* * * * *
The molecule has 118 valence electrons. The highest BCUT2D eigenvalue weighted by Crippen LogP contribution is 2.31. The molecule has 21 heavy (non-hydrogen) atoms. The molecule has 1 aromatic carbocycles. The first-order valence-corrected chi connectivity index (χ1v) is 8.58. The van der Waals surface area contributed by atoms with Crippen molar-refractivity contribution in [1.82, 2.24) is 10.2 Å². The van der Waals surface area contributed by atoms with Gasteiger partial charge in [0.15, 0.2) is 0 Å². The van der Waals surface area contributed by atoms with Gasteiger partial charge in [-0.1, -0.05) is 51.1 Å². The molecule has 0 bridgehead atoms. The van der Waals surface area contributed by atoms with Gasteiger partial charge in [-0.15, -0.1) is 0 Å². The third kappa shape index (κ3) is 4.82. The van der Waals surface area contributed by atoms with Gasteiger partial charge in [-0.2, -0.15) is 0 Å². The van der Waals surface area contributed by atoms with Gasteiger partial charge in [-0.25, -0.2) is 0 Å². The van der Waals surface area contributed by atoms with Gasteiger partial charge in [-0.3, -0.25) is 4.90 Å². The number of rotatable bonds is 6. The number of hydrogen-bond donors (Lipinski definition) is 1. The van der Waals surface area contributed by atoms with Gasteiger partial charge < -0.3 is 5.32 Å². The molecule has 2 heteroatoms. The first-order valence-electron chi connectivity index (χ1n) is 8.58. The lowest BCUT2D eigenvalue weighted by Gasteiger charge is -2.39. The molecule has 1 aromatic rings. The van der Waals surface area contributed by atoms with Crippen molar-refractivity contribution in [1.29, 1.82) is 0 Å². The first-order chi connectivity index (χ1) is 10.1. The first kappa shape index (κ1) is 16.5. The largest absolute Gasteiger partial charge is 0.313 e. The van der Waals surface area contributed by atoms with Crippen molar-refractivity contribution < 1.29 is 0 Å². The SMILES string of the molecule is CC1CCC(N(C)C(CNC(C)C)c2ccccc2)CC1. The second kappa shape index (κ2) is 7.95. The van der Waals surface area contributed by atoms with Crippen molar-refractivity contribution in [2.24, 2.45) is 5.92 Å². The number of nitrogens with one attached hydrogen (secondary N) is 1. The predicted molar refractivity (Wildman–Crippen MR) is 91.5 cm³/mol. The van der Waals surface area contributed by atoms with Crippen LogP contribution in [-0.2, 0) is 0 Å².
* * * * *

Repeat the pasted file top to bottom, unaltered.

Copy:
The molecule has 118 valence electrons. The highest BCUT2D eigenvalue weighted by Crippen LogP contribution is 2.31. The molecule has 21 heavy (non-hydrogen) atoms. The molecule has 1 aromatic carbocycles. The first-order valence-corrected chi connectivity index (χ1v) is 8.58. The van der Waals surface area contributed by atoms with Crippen molar-refractivity contribution in [1.82, 2.24) is 10.2 Å². The van der Waals surface area contributed by atoms with Gasteiger partial charge in [0.15, 0.2) is 0 Å². The van der Waals surface area contributed by atoms with Gasteiger partial charge in [-0.1, -0.05) is 51.1 Å². The molecule has 0 bridgehead atoms. The van der Waals surface area contributed by atoms with Gasteiger partial charge in [-0.15, -0.1) is 0 Å². The third kappa shape index (κ3) is 4.82. The van der Waals surface area contributed by atoms with Gasteiger partial charge in [-0.2, -0.15) is 0 Å². The van der Waals surface area contributed by atoms with Gasteiger partial charge in [-0.25, -0.2) is 0 Å². The van der Waals surface area contributed by atoms with Gasteiger partial charge in [-0.3, -0.25) is 4.90 Å². The number of rotatable bonds is 6. The number of hydrogen-bond donors (Lipinski definition) is 1. The van der Waals surface area contributed by atoms with Gasteiger partial charge < -0.3 is 5.32 Å². The molecule has 2 heteroatoms. The first-order valence-electron chi connectivity index (χ1n) is 8.58. The lowest BCUT2D eigenvalue weighted by Gasteiger charge is -2.39. The molecule has 1 aromatic rings. The van der Waals surface area contributed by atoms with Crippen molar-refractivity contribution in [1.29, 1.82) is 0 Å². The first-order chi connectivity index (χ1) is 10.1. The first kappa shape index (κ1) is 16.5. The largest absolute Gasteiger partial charge is 0.313 e. The van der Waals surface area contributed by atoms with Crippen molar-refractivity contribution < 1.29 is 0 Å². The SMILES string of the molecule is CC1CCC(N(C)C(CNC(C)C)c2ccccc2)CC1. The second kappa shape index (κ2) is 7.95. The van der Waals surface area contributed by atoms with Crippen molar-refractivity contribution in [2.24, 2.45) is 5.92 Å². The number of nitrogens with one attached hydrogen (secondary N) is 1. The predicted molar refractivity (Wildman–Crippen MR) is 91.5 cm³/mol. The van der Waals surface area contributed by atoms with Crippen LogP contribution in [-0.2, 0) is 0 Å².